A recent Deloitte study found that 56% of executives believe their companies are not ready to meet today’s leadership needs. Many companies are responding, last year spending $31 billion on leadership development programs, and since 2015 alone spending on such programs has increased by 10%.

Jesse Demmel, vice president of platform engineering at Under Armour, rewrites an old adage: “Some leaders are born. Many are made.”

But not all attempts to “make” leaders are created equal. Matt Norquist, CEO of Linkage, a global leadership development consultancy firm, says, “I think that, despite all the effort, a lot of the companies I see aren’t making sustainable progress.”

So, what are some key elements that make a leadership development strategy successful?

Structured Progression

One mistake organizations make when it comes to leadership development is sporadic or inconsistent development opportunities. For example, leaders take hour-long online seminars or employees only meet with managers at annual reviews.

Consider The Global Good Fund, a leadership development nonprofit that focuses on social entrepreneurs under 40. Once accepted into the program, the entrepreneurs or “fellows,” as they’re referred to, take a 360-degree assessment to identify their strengths and weaknesses. They’re then paired with an executive coach to create a personal leadership development plan. Over the next 12 months, they execute that plan with the help of an established business leader as their mentor. An online dashboard keeps track of the progress, and every one, three, five and 10 years after the program, fellows retake the assessment.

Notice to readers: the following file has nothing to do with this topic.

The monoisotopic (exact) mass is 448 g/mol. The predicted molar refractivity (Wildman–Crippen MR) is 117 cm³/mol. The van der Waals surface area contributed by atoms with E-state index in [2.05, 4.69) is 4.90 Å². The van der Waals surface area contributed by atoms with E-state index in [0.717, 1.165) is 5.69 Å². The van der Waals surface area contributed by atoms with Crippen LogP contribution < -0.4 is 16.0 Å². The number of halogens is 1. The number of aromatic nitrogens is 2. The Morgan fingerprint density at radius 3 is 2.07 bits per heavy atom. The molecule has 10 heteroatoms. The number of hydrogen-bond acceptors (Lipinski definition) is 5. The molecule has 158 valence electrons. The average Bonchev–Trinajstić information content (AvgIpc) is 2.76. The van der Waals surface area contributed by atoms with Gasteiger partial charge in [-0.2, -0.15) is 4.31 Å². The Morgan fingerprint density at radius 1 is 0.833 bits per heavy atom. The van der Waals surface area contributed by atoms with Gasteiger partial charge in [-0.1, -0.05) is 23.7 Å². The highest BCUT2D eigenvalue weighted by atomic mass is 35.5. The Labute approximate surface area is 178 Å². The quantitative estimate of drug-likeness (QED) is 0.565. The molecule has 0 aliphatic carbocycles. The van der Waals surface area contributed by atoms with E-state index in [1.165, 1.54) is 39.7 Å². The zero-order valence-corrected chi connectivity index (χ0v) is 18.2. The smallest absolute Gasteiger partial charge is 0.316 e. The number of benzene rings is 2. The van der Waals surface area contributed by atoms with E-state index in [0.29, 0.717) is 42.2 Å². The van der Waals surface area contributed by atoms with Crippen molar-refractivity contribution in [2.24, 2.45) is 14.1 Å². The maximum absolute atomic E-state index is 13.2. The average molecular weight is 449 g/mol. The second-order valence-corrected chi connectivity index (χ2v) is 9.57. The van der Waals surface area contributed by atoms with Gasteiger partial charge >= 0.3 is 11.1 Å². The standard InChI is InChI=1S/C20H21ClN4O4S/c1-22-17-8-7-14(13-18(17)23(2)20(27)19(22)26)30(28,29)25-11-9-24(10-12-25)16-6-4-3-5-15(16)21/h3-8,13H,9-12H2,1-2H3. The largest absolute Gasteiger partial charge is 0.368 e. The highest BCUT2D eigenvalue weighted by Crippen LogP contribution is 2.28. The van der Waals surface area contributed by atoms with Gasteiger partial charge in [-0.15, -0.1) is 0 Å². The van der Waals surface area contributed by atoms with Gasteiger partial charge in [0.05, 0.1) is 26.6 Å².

“Those dashboards are really prepared for them so they can see their personal leadership growth, their enterprise growth, their business growth, and social impact over time,” says co-founder Carrie Rich.

“Without structured ongoing development most of us sort of revert to our old habits; some of our habits are good and some are bad,” says Norquist. To illustrate, he uses the metaphor of learning to play the violin: “You don’t just listen to the radio and try and copy the songs,” he says. “You need to first understand how do you hold the violin, how do you hold the bow, where do you put your fingers, when do you tilt your head, when do you press harder on the strings and lighter on the strings, etc. You learn through practice, through instruction, through learning the theory behind what you’re doing.”

This is the difference between what Norquist calls “training vs. trying.” He says, “It’s not that you don’t want to put in effort, but you want the effort to be structured.”

Source: http://www.forbes.com/sites/forbescoachescouncil/2016/10/28/what-makes-a-leadership-development-strategy-successful/#3c8caea916fe